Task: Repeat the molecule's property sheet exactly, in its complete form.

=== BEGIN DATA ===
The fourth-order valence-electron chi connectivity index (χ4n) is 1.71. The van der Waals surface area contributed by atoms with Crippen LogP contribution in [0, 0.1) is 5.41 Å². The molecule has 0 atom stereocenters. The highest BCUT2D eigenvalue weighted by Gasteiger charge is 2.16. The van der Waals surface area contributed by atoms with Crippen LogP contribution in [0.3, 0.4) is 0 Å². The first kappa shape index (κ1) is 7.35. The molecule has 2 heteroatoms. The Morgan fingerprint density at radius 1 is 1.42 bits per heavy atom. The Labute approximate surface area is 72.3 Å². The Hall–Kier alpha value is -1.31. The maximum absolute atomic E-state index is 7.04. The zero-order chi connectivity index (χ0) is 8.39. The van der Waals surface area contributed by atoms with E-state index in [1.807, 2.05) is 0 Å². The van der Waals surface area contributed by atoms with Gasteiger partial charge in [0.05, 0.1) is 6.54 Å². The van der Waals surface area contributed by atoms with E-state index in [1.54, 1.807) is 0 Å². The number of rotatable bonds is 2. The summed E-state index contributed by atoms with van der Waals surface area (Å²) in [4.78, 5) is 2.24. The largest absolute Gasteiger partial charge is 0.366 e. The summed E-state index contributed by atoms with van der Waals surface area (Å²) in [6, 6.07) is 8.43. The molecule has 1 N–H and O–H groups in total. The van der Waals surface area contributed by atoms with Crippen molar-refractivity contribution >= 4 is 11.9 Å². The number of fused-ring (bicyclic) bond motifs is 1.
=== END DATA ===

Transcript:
The fourth-order valence-electron chi connectivity index (χ4n) is 1.71. The van der Waals surface area contributed by atoms with Crippen LogP contribution in [0, 0.1) is 5.41 Å². The molecule has 0 atom stereocenters. The highest BCUT2D eigenvalue weighted by Gasteiger charge is 2.16. The van der Waals surface area contributed by atoms with Crippen LogP contribution in [0.3, 0.4) is 0 Å². The first kappa shape index (κ1) is 7.35. The molecule has 2 heteroatoms. The Morgan fingerprint density at radius 1 is 1.42 bits per heavy atom. The Labute approximate surface area is 72.3 Å². The Hall–Kier alpha value is -1.31. The maximum absolute atomic E-state index is 7.04. The zero-order chi connectivity index (χ0) is 8.39. The van der Waals surface area contributed by atoms with E-state index in [1.807, 2.05) is 0 Å². The van der Waals surface area contributed by atoms with Gasteiger partial charge in [0.05, 0.1) is 6.54 Å². The van der Waals surface area contributed by atoms with E-state index in [1.54, 1.807) is 0 Å². The number of rotatable bonds is 2. The summed E-state index contributed by atoms with van der Waals surface area (Å²) in [4.78, 5) is 2.24. The largest absolute Gasteiger partial charge is 0.366 e. The summed E-state index contributed by atoms with van der Waals surface area (Å²) in [6, 6.07) is 8.43. The molecule has 1 N–H and O–H groups in total. The van der Waals surface area contributed by atoms with Crippen molar-refractivity contribution >= 4 is 11.9 Å². The number of fused-ring (bicyclic) bond motifs is 1.